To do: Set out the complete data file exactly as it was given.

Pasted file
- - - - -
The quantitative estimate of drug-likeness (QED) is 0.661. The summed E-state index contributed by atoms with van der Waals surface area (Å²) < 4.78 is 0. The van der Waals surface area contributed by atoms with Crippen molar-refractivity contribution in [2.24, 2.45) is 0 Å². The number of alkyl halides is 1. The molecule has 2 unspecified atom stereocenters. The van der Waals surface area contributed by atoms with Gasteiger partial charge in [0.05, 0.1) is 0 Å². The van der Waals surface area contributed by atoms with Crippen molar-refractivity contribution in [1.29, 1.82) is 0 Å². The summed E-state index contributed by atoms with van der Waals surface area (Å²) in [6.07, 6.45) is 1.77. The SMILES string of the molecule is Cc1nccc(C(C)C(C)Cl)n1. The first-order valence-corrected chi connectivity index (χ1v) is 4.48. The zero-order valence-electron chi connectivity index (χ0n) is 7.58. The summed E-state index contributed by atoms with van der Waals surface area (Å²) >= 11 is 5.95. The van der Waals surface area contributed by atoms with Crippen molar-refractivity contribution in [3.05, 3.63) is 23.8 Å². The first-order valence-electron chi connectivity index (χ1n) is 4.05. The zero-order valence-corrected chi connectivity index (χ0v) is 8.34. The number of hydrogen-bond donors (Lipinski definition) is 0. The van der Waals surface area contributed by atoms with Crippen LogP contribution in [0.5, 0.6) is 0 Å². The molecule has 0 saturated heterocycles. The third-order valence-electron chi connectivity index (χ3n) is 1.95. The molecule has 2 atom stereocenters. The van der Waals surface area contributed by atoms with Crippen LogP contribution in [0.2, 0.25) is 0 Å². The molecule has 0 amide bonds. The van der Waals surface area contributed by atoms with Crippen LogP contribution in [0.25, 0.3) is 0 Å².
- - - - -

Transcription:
The quantitative estimate of drug-likeness (QED) is 0.661. The summed E-state index contributed by atoms with van der Waals surface area (Å²) < 4.78 is 0. The van der Waals surface area contributed by atoms with Crippen molar-refractivity contribution in [2.24, 2.45) is 0 Å². The number of alkyl halides is 1. The molecule has 2 unspecified atom stereocenters. The van der Waals surface area contributed by atoms with Gasteiger partial charge in [0.05, 0.1) is 0 Å². The van der Waals surface area contributed by atoms with Crippen molar-refractivity contribution in [1.29, 1.82) is 0 Å². The summed E-state index contributed by atoms with van der Waals surface area (Å²) in [6.07, 6.45) is 1.77. The SMILES string of the molecule is Cc1nccc(C(C)C(C)Cl)n1. The first-order valence-corrected chi connectivity index (χ1v) is 4.48. The zero-order valence-electron chi connectivity index (χ0n) is 7.58. The summed E-state index contributed by atoms with van der Waals surface area (Å²) >= 11 is 5.95. The van der Waals surface area contributed by atoms with Crippen molar-refractivity contribution in [3.05, 3.63) is 23.8 Å². The first-order valence-electron chi connectivity index (χ1n) is 4.05. The zero-order valence-corrected chi connectivity index (χ0v) is 8.34. The number of hydrogen-bond donors (Lipinski definition) is 0. The van der Waals surface area contributed by atoms with Crippen LogP contribution in [0.5, 0.6) is 0 Å². The molecule has 0 saturated heterocycles. The third-order valence-electron chi connectivity index (χ3n) is 1.95. The molecule has 2 atom stereocenters. The van der Waals surface area contributed by atoms with Crippen LogP contribution in [0.2, 0.25) is 0 Å². The molecule has 0 amide bonds. The van der Waals surface area contributed by atoms with Crippen LogP contribution in [0.25, 0.3) is 0 Å².